Large-scale data centers place tremendous demand on the electrical grid, a demand that is increasing rapidly as cloud computing becomes more common as a business strategy for many corporations. As more than one pundit has pointed out, the source for powering these data centers is often generated by coal--modern technology energized by an eighteenth century fuel that is a global warming nightmare.
Heather Clancy in a ZDNet post thinks that corpoations ought to make a strong effort to boost the visibility and acceptance of renewable energy sources, as in an example she cites about Kaiser Permanente and Recurrent Energy installing solar power systems.
When they are completed, the systems will carry approximately 10 percent of the power load at sites in Vallejo and Santa Clara in Northern California and Fontana and San Diego in Southern California.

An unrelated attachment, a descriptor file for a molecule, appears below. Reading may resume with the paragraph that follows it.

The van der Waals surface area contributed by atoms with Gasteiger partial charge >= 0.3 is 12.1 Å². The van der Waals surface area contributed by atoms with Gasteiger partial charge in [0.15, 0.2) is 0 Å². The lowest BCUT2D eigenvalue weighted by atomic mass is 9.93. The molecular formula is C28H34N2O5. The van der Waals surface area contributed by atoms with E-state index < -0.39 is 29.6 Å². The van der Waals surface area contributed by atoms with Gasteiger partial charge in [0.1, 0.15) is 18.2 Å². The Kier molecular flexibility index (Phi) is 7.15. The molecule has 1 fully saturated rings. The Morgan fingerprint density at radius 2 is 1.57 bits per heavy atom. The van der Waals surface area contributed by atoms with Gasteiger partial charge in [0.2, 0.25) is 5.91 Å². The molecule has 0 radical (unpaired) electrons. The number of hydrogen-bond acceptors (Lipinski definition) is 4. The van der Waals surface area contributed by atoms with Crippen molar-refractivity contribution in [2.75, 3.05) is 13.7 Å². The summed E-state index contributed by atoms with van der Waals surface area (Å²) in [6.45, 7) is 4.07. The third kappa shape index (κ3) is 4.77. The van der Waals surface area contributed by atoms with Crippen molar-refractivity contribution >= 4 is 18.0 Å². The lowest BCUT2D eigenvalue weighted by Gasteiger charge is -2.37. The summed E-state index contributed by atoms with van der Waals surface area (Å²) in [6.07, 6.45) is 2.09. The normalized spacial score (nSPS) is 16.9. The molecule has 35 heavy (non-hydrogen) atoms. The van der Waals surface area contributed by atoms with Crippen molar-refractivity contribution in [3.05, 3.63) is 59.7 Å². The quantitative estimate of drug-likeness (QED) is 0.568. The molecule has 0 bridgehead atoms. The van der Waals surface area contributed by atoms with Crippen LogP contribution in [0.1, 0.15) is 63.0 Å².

Kaiser is developing the systems with Recurrent, which will actually own them. Kaiser will buy the power through solar power purchase agreements. And, low and behold, this will make recurrent eligible for a 30 percent tax credit because Kaiser is a not-to-profit organization.
Kaiser will look to additional renewable energy sources in the future to continue building out its distributed system.
So far, Kaiser has managed to save up to $10 million per year in its energy conservation efforts.
The inspiration for this piece, a Greenpeace report on the ramafications of cloud computing, suggests that industry IT leaders, such as Microsoft, IBM, Google, Facebook, and Apple, ought to begin wielding their influence to speed the adoption of renewable energy systems.